Nov. 19, 2015 — Louisiana Gov. Bobby Jindal became the third Republican casualty of this 2016 presidential contest by suspending his campaign Tuesday. He joins Gov. Scott Walker (R-WI) and ex-Gov. Rick Perry (R-TX) on the GOP political sidelines. Former Sen. Jim Webb (D-VA) and ex-Gov. Lincoln Chafee (D-RI) have already exited stage left for the Democrats.
Gov. Jindal was hoping to make major inroads in Iowa, notching a respectable score there in the Feb. 1 Caucus vote, which theoretically could give him the momentum to become a top-tier candidate. But, his objective simply wasn’t coming to fruition. Though the governor was making some progress in Iowa – at least one poll had him as high as six percent – it was clear that his effort was falling short of what he needed to continue.
Therefore, 14 candidates remain, still the largest of all past Republican presidential fields. The Jindal exit won’t much change the flow of the campaign because he was not a factor anywhere but arguably Iowa. Never making the primetime debate, and his sagging popularity in his home state where even the Republican nominee to succeed him, Sen. David Vitter, is attempting to tie Democrat John Bel Edwards to his faltering Administration combined to place him in an untenable position for the national race. Hence, the obstacles proved too large for him to become viable.
We may be getting closer to a final congressional map in Virginia. As you will remember, a three-judge federal panel, back in June, struck down Virginia’s 3rd Congressional District (Rep. Bobby Scott, D-Newport News) because of what the jurists cited as racial gerrymandering.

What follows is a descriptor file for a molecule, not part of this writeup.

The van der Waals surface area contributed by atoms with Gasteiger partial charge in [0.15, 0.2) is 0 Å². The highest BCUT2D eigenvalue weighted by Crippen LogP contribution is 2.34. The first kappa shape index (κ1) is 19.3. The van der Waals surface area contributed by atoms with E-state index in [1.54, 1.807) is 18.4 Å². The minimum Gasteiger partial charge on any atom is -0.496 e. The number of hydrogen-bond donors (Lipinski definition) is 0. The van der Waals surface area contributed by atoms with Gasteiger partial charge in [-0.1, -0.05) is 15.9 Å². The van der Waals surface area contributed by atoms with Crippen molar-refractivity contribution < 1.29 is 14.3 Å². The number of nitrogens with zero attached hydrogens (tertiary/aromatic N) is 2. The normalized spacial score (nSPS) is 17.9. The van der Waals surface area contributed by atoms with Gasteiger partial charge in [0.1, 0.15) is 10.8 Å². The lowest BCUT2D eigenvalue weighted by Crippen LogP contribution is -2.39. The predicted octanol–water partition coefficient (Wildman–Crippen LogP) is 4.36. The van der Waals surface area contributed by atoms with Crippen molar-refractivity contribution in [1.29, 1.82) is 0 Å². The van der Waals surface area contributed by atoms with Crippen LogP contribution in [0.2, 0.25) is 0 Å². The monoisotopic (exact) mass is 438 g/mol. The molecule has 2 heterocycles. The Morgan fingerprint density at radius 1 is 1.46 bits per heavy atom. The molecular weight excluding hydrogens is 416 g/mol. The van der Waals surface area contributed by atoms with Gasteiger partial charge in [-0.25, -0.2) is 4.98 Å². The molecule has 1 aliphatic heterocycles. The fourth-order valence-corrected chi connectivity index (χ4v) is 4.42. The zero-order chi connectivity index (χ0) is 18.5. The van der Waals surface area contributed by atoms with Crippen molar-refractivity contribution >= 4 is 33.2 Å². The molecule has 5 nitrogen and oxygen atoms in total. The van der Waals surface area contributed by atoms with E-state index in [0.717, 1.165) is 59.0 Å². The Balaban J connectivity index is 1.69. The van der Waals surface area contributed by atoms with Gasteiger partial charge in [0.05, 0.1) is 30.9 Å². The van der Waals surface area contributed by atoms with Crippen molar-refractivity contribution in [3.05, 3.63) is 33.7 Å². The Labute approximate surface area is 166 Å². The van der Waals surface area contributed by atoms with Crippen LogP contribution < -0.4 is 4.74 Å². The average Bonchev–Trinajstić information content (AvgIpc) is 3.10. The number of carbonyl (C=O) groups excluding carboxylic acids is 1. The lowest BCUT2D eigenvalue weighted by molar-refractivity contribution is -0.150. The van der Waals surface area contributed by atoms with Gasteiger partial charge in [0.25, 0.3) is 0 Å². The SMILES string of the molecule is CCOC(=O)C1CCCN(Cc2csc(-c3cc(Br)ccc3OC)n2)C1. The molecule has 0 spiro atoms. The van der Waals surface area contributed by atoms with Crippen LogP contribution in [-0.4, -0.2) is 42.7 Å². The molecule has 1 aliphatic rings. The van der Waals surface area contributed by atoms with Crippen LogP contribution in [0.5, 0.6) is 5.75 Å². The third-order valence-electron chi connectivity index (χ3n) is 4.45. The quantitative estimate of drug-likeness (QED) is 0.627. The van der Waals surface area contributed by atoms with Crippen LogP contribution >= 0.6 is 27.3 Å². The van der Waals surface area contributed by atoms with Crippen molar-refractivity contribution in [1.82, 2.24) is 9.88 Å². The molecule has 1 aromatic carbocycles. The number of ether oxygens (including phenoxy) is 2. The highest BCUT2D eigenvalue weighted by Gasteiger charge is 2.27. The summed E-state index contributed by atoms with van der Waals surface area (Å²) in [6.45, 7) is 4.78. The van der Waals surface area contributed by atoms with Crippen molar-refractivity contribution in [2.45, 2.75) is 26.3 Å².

Yesterday, the appointed special master, University of California at Irvine professor Bernard Grofman, returned two proposed remedies to the court. The gist of the changes drive the Scott district down below 50 percent African American composition but leaves his new 3rd District as a safely Democratic seat.
The member most affected, to the point of losing his seat, will be Rep. Randy Forbes (R-VA-4) if these recommendations are adopted. The new 4th District will assume the Richmond portions of current District 3 that will make what is now a Republican CD into a decidedly Democratic domain.
Rep. Scott Rigell (R-VA-2) would see his Virginia Beach-anchored district move further up the Peninsula to include the city of Williamsburg. Rep. Rob Wittman (R-VA-1) would lose the Williamsburg area to Rigell, and take in territory that would bring him into the Richmond border communities. Though political numbers were not yet released for these latter districts, it is presumed that both CDs would remain in the current incumbents’ hands.
If these changes move forward and are adopted in time for the 2016 election, it is a virtual guarantee that the Virginia delegation party division would move from 8R